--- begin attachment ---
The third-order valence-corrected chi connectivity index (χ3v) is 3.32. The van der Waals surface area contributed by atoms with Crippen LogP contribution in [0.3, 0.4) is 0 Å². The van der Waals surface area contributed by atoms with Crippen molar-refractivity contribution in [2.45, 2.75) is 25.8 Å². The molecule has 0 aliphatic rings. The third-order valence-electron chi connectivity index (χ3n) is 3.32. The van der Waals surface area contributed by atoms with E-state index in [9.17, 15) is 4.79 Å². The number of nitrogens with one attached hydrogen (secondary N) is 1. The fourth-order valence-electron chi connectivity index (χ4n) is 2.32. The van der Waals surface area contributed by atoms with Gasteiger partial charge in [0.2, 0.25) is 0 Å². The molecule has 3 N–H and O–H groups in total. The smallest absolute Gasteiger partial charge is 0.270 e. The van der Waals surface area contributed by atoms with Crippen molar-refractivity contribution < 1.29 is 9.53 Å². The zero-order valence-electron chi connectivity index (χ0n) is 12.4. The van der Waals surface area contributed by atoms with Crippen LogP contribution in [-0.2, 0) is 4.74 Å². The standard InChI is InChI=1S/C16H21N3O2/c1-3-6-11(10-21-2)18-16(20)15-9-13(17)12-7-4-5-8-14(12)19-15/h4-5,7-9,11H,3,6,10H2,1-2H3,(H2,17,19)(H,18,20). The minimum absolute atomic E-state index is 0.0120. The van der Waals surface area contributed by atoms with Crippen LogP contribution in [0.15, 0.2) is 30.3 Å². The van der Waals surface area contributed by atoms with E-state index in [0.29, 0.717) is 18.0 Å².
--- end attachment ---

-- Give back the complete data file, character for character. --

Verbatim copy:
The third-order valence-corrected chi connectivity index (χ3v) is 3.32. The van der Waals surface area contributed by atoms with Crippen LogP contribution in [0.3, 0.4) is 0 Å². The van der Waals surface area contributed by atoms with Crippen molar-refractivity contribution in [2.45, 2.75) is 25.8 Å². The molecule has 0 aliphatic rings. The third-order valence-electron chi connectivity index (χ3n) is 3.32. The van der Waals surface area contributed by atoms with E-state index in [9.17, 15) is 4.79 Å². The number of nitrogens with one attached hydrogen (secondary N) is 1. The fourth-order valence-electron chi connectivity index (χ4n) is 2.32. The van der Waals surface area contributed by atoms with Gasteiger partial charge in [0.2, 0.25) is 0 Å². The molecule has 3 N–H and O–H groups in total. The smallest absolute Gasteiger partial charge is 0.270 e. The van der Waals surface area contributed by atoms with Crippen molar-refractivity contribution < 1.29 is 9.53 Å². The zero-order valence-electron chi connectivity index (χ0n) is 12.4. The van der Waals surface area contributed by atoms with Crippen LogP contribution in [-0.2, 0) is 4.74 Å². The standard InChI is InChI=1S/C16H21N3O2/c1-3-6-11(10-21-2)18-16(20)15-9-13(17)12-7-4-5-8-14(12)19-15/h4-5,7-9,11H,3,6,10H2,1-2H3,(H2,17,19)(H,18,20). The minimum absolute atomic E-state index is 0.0120. The van der Waals surface area contributed by atoms with Crippen LogP contribution in [0.15, 0.2) is 30.3 Å². The van der Waals surface area contributed by atoms with E-state index in [0.29, 0.717) is 18.0 Å².